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ABSTRACT: In patients with malignancies, thrombocytosis has previously been related to disease stage, histological type, and survival. In the present study, the prevalence of thrombocytosis and the prognostic information provided by platelet counts were analysed in a large cohort of patients with primary lung cancer. At the time of diagnosis, pretreatment platelet counts were retrospectively recorded in 1,115 consecutive patients with histologically proven primary lung cancer. All patients were reviewed regarding histological type, tumour, node, metastasis (TNM) classification stage and survival. The prevalence of thrombocytosis in patients with lung cancer was compared with that in a series of 550 consecutive out-patients with benign lung disorders. In 269 surgically resected patients, postoperative platelet counts were recorded 1-3 months after resection of the tumour. In the follow-up period, thromboembolic episodes diagnosed either clinically or at autopsy were recorded. The overall prevalence of thrombocytosis (> 400 x 10(9) platelets.L-1) in the patients with lung cancer was 32%. The frequency of thrombocytosis was significantly higher compared with the control subjects (32 vs 6%; p < 0.0001). Platelet counts differed significantly among subgroups defined by the TNM classification, with the proportion of patients with > 400 x 10(9) platelets.L-1 greatest in the more advanced TNM stages (stage I and II 23% vs stage III and IV 37%; p < 0.0001). Patients with thrombocytosis had a significantly poorer survival than patients with normal platelet counts (p < 0.0001). In a multivariate survival analysis (Cox model), thrombocytosis continued to correlate strongly with poor survival even when adjusted for histological type, sex, age, and TNM stage (p < 0.001). In surgically resected patients, the frequency of preoperative and postoperative thrombocytosis differed significantly (23.0 vs 8.9%; p < 0.0001). Survival rate was significantly reduced in patients with preoperative thrombocytosis (p = 0.005). Thrombocytosis was not associated with an increased incidence of thromboembolism. In conclusion, thrombocytosis is an independent prognostic factor of survival in patients with primary lung cancer. We suggest that platelet counts should be included in future multivariate analyses of survival in patients with lung cancer.European Respiratory Journal 10/1996; 9(9):1826-30. · 6.36 Impact Factor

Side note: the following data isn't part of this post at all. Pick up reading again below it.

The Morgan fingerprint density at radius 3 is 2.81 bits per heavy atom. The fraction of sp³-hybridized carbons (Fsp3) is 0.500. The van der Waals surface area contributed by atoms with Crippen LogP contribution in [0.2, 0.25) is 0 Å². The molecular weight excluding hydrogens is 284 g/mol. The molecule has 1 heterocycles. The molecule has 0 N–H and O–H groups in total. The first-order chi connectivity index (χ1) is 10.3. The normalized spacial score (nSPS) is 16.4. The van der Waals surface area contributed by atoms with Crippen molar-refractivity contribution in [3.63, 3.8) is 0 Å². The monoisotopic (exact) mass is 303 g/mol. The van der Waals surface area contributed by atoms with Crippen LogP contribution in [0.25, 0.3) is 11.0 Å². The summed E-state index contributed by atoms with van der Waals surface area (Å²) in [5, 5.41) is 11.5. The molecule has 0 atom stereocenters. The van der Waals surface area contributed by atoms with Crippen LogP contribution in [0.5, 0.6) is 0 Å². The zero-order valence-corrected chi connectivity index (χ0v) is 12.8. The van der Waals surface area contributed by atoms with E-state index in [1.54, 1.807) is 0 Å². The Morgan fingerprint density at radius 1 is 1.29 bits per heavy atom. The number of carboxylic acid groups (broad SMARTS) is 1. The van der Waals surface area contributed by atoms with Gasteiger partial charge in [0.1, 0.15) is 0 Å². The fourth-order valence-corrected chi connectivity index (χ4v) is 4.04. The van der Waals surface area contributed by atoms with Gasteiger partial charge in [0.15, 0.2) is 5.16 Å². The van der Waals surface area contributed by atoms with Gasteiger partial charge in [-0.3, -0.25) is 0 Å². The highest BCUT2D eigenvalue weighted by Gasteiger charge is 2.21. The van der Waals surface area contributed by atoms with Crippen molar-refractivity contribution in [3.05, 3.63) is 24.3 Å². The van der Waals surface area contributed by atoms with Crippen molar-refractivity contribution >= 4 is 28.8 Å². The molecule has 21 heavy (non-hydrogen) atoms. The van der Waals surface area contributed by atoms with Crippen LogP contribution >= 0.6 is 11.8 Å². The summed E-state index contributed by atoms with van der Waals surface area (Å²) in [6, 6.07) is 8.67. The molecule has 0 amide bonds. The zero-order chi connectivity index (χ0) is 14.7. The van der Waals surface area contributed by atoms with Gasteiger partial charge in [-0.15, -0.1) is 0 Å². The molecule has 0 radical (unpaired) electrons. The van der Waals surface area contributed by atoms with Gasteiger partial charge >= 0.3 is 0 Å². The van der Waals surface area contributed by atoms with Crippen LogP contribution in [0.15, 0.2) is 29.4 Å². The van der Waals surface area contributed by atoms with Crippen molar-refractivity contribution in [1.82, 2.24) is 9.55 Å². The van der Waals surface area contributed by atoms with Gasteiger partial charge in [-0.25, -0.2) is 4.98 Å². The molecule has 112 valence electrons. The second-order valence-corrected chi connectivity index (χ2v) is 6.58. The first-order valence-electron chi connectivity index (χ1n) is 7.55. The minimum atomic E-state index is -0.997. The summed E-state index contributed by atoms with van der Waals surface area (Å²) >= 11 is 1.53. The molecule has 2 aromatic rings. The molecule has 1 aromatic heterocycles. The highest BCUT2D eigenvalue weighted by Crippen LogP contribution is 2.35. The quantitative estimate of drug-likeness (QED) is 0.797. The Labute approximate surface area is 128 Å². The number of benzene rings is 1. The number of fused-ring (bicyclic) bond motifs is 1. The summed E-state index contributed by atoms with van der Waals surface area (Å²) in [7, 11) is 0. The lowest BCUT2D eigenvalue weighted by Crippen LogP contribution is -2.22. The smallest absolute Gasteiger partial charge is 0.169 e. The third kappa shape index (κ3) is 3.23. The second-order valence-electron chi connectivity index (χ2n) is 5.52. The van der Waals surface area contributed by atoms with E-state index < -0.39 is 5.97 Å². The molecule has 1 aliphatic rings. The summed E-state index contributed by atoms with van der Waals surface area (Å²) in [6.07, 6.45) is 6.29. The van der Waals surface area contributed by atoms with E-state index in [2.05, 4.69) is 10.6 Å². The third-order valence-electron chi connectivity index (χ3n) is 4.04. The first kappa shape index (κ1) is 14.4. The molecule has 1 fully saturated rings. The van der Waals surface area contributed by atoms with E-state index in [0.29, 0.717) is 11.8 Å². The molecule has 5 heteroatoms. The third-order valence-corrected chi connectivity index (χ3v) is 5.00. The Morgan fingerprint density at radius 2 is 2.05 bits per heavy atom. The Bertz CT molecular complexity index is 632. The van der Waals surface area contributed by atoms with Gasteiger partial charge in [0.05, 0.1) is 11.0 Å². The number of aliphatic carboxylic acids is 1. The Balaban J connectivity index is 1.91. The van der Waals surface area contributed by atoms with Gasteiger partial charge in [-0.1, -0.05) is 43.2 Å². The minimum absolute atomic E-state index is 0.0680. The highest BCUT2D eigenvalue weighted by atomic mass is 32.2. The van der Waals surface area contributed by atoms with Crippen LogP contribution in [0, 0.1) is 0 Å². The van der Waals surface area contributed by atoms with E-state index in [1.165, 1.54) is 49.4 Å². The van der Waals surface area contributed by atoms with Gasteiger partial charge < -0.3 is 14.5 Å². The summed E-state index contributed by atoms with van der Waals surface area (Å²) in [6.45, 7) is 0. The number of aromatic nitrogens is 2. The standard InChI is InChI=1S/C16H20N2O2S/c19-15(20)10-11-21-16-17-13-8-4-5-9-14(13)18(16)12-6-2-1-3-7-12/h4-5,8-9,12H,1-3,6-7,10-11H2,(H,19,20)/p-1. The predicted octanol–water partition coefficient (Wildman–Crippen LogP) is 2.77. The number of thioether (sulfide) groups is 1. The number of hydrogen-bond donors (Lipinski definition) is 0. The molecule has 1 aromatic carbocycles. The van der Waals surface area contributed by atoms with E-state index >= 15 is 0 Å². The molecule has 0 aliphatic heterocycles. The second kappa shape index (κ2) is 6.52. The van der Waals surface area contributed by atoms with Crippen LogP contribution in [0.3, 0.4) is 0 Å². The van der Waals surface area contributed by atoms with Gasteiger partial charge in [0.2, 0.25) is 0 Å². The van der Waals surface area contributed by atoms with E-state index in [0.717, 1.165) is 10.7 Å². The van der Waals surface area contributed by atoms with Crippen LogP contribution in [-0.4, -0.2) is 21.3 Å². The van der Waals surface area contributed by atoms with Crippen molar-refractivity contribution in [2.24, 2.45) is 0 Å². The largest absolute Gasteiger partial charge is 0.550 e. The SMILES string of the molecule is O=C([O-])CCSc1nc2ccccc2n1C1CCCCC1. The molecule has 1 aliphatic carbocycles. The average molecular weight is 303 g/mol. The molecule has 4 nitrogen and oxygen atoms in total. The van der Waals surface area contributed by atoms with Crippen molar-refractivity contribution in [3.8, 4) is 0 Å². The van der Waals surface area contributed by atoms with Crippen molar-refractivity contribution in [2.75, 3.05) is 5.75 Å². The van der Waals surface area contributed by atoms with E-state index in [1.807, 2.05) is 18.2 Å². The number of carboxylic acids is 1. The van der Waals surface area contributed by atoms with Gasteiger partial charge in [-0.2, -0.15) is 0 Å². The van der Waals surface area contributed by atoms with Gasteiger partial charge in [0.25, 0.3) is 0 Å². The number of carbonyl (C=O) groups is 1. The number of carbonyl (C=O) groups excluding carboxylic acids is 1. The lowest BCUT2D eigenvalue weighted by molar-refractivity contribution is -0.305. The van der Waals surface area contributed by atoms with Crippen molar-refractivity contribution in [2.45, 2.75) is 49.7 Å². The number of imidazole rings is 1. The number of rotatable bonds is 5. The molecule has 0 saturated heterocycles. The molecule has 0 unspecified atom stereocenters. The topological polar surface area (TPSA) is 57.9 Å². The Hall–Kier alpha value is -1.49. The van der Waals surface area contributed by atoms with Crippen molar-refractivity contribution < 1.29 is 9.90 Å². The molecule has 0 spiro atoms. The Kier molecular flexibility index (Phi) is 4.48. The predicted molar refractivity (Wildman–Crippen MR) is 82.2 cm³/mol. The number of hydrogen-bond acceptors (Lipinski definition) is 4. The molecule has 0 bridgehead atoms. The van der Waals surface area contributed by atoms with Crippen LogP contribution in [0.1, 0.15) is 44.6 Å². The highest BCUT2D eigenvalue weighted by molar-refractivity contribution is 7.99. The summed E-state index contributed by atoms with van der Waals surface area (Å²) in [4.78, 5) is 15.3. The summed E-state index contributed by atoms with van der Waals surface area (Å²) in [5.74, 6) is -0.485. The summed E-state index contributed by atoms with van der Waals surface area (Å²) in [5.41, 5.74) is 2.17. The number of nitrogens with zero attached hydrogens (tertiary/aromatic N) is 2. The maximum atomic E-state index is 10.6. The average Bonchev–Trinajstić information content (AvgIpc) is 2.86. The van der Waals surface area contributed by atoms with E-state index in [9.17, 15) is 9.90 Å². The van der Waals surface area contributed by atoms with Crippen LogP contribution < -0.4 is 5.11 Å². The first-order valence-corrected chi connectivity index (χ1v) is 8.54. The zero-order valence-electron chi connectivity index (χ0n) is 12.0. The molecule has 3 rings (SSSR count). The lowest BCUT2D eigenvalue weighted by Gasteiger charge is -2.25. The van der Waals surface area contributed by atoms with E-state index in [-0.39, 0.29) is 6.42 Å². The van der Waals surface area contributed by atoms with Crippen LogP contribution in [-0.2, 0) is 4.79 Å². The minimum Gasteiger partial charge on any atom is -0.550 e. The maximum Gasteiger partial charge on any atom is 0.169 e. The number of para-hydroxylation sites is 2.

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ABSTRACT: We have shown that coculture of bone marrow microvascular endothelial cells with hematopoietic progenitor cells results in proliferation and differentiation of megakaryocytes. In these long-term cultures, bone marrow microvascular endothelial cell monolayers maintain their cellular integrity in the absence of exogenous endothelial growth factors. Because this interaction may involve paracrine secretion of cytokines, we evaluated megakaryocytic cells for secretion of cytokines, we evaluated megakaryocytic cells for secretion of vascular endothelial growth factor (VEGF). Megakaryocytes (CD41a+) were generated by ex vivo expansion of hematopoietic progenitor cells with kit-ligand and thrombopoietin for 10 days and further purified with immunomagnetic microbeads. Using reverse transcription-PCR, we showed that megakaryocytic cell lines (Dami, HEL) and purified megakaryocytes expressed mRNA of the three VEGF isoforms (121, 165, and 189 amino acids). Large quantities of VEGF (> 1 ng/10(6) cells/3 days) were detected in the supernatant of Dami cells, ex vivo-generated megakaryocytes, and CD41a+ cells isolated from bone marrow. The constitutive secretion of VEGF by CD41a+ cells was stimulated by growth factors of the megakaryocytic lineage (interleukin 3, thrombopoietin). Western blotting of heparin-Sepharose-enriched supernatant mainly detected the isoform VEGF165. In addition, immunohistochemistry showed intracytoplasmic VEGF in polyploid megakaryocytes. Thrombin stimulation of megakaryocytes and platelets resulted in rapid release of VEGF within 30 min. We conclude that human megakaryocytes produce and secrete VEGF in an inducible manner. Within the bone marrow microenvironment, VEGF secreted by megakaryocytes may contribute to the proliferation of endothelial cells. VEGF delivered to sites of vascular injury by activated platelets may initiate angiogenesis.Proceedings of the National Academy of Sciences 01/1997; 94(2):663-8. · 9.74 Impact Factor